That night (Monday) I asked Reol to take me somewhere which serves beers and good food. We hopped in a bus-taxi with about 7 other random people and made our way into the buzz of Brazzaville. It was 7 o’clock, but the sun had long disappeared and now the streets were lit only by head-lights and the light from various bars and restaurants dotted along the streets. We arrived at our destination, a large area of outdoor seating playing Congolese music, where a barbecue was in full swing. The place was rammed and the food was incredible. As we sat and ate our B.B.Q chicken, sipping on a cold beer, I looked around, soaking up this intense and unpredictable atmosphere for one of the last times. I congratulated myself on my ability to hold something of an interesting conversation with Reol. Suddenly, I heard the stomp of feet. Turning my head I saw three Sapeurs strutting their stuff, all dressed elegantly in colourful three piece suits, complete with aviator sunglasses and snakeskin shoes. This is no extraordinary occasion, the Sapeurs are everywhere in Brazzaville. Their slick, impeccable dress code stands out against the brown-grey cityscape, like parrots and peacocks posed against a concrete wall.


Tuesday was my last full day in Congo and I didn’t let it go amiss. I got up early and took a taxi down to see the Cataracts (rapids) of the Congo River. Standing on a sand bank I looked out across the water as it flowed against the backdrop of Kinshasa, the capital of the D.R.C. Never in my life have I seen Mother Nature as full of rage and power as this mass of water from one of the world’s largest rivers. It galloped past, crashing into the rocks and roaring so loud you had to raise your voice to hear. A boy was getting his hair cut right next to it, and I tried to capture the event in a picture. I can only wait until my film has been developed to see what it looks like.

In the afternoon I went with Reol and Jeannichelle to the African Games. The main stadium, built by the Chinese, is quite a way out of the city centre, and we took what felt like a 30 minute taxi ride through the grid-locked streets to get there. I could not stop grinning and laughing as our driver seemed to beep his horn at everything, shouting light-hearted abuse out of his window at anyone who got in his way. The sound of the city is 70% horn beeps, 20% shouting, 9.9% animal noises, and 0.1% quiet. We arrived at the games, which cost approximately one pound per ticket, were patted down by the police, and then entered. The three stadiums are all coloured a dull gold, the sky was grey and hazy, and the surrounding hills outside of Brazzaville were brown with dried grass and dust. Inside, the arenas themselves were air conditioned and coloured brightly with green, yellow, red and blue. We managed to see some swimming events, which South Africa essentially dominated, and then went to watch the Karate finals, of which the Congolese male competitor was the winner. With all the intensity of the Congolese people, it was no surprise that the crowd went absolutely mad when their own man won. It was quite an experience, and I was happy to pretend I was Congolese as we shouted and cheered as loud as we could. Suffice to say I went home content that day, but not before heading back to the previous night’s restaurant for some more spicy chicken wings and a blabber with Reol and Jeannichelle, who really have gone out of their way to help me enjoy Brazzaville to the full.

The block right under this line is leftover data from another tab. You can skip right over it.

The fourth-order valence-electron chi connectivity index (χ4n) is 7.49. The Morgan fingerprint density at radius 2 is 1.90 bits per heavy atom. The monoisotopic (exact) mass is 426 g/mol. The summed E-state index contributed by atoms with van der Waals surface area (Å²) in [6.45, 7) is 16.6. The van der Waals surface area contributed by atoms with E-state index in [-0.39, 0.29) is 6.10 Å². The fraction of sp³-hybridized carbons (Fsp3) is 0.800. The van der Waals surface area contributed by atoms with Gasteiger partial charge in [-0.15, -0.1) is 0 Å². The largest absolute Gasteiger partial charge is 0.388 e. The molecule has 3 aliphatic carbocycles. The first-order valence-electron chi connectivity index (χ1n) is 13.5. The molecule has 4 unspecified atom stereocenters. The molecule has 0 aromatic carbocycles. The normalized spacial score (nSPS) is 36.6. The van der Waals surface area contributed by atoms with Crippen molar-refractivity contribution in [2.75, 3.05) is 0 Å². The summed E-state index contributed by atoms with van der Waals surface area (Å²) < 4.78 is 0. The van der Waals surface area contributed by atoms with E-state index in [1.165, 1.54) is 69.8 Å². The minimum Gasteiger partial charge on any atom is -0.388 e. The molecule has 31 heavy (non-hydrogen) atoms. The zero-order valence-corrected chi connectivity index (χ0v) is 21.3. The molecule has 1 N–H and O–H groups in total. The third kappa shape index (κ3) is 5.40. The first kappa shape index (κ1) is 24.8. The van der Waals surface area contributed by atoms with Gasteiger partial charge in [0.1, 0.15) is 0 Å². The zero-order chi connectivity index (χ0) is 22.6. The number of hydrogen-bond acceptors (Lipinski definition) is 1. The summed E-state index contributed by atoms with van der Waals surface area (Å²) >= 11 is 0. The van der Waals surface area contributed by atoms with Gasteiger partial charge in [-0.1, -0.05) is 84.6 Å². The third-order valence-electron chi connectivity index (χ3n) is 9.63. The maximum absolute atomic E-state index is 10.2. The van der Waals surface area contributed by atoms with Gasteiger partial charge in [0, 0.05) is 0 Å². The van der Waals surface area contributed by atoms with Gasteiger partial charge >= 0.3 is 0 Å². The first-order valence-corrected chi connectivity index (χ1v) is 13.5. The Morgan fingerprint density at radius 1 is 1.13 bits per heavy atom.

Yesterday, as I sat in the completely deserted airport with a cold Heineken, I felt all sorts of emotion about the trip, mainly an almost euphoric feeling of contentedness and appreciation for the extraordinary nature of humans and the world we live in. If the Congo, with its wildly natural and unpredictable pace of life, is not the real African deal, then I don’t know what is. Oh dear, I thought, my house mates are never going to hear the end of it!